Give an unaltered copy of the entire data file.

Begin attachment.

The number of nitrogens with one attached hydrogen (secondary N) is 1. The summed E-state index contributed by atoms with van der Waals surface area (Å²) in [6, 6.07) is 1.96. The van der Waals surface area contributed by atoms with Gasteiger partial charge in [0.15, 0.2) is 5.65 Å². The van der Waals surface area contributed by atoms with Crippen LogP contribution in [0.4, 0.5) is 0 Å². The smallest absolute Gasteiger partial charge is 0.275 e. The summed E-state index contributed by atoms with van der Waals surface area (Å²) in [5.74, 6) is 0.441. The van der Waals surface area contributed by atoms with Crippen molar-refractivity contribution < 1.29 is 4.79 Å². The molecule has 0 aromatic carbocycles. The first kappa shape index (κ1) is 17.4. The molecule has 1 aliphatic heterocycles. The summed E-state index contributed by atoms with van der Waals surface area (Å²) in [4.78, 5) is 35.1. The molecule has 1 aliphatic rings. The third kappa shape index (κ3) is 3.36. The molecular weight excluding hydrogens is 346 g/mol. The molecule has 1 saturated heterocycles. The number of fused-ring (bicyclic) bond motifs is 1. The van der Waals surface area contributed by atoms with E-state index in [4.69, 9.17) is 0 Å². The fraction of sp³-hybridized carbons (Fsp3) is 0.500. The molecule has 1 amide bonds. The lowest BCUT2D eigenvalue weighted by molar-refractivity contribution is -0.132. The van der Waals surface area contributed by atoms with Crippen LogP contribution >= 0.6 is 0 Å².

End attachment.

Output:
The number of nitrogens with one attached hydrogen (secondary N) is 1. The summed E-state index contributed by atoms with van der Waals surface area (Å²) in [6, 6.07) is 1.96. The van der Waals surface area contributed by atoms with Gasteiger partial charge in [0.15, 0.2) is 5.65 Å². The van der Waals surface area contributed by atoms with Crippen LogP contribution in [0.4, 0.5) is 0 Å². The smallest absolute Gasteiger partial charge is 0.275 e. The summed E-state index contributed by atoms with van der Waals surface area (Å²) in [5.74, 6) is 0.441. The van der Waals surface area contributed by atoms with Crippen molar-refractivity contribution < 1.29 is 4.79 Å². The molecule has 0 aromatic carbocycles. The first kappa shape index (κ1) is 17.4. The molecule has 1 aliphatic heterocycles. The summed E-state index contributed by atoms with van der Waals surface area (Å²) in [4.78, 5) is 35.1. The molecule has 1 aliphatic rings. The third kappa shape index (κ3) is 3.36. The molecular weight excluding hydrogens is 346 g/mol. The molecule has 1 saturated heterocycles. The number of fused-ring (bicyclic) bond motifs is 1. The van der Waals surface area contributed by atoms with E-state index in [4.69, 9.17) is 0 Å². The fraction of sp³-hybridized carbons (Fsp3) is 0.500. The molecule has 1 amide bonds. The lowest BCUT2D eigenvalue weighted by molar-refractivity contribution is -0.132. The van der Waals surface area contributed by atoms with Crippen LogP contribution >= 0.6 is 0 Å².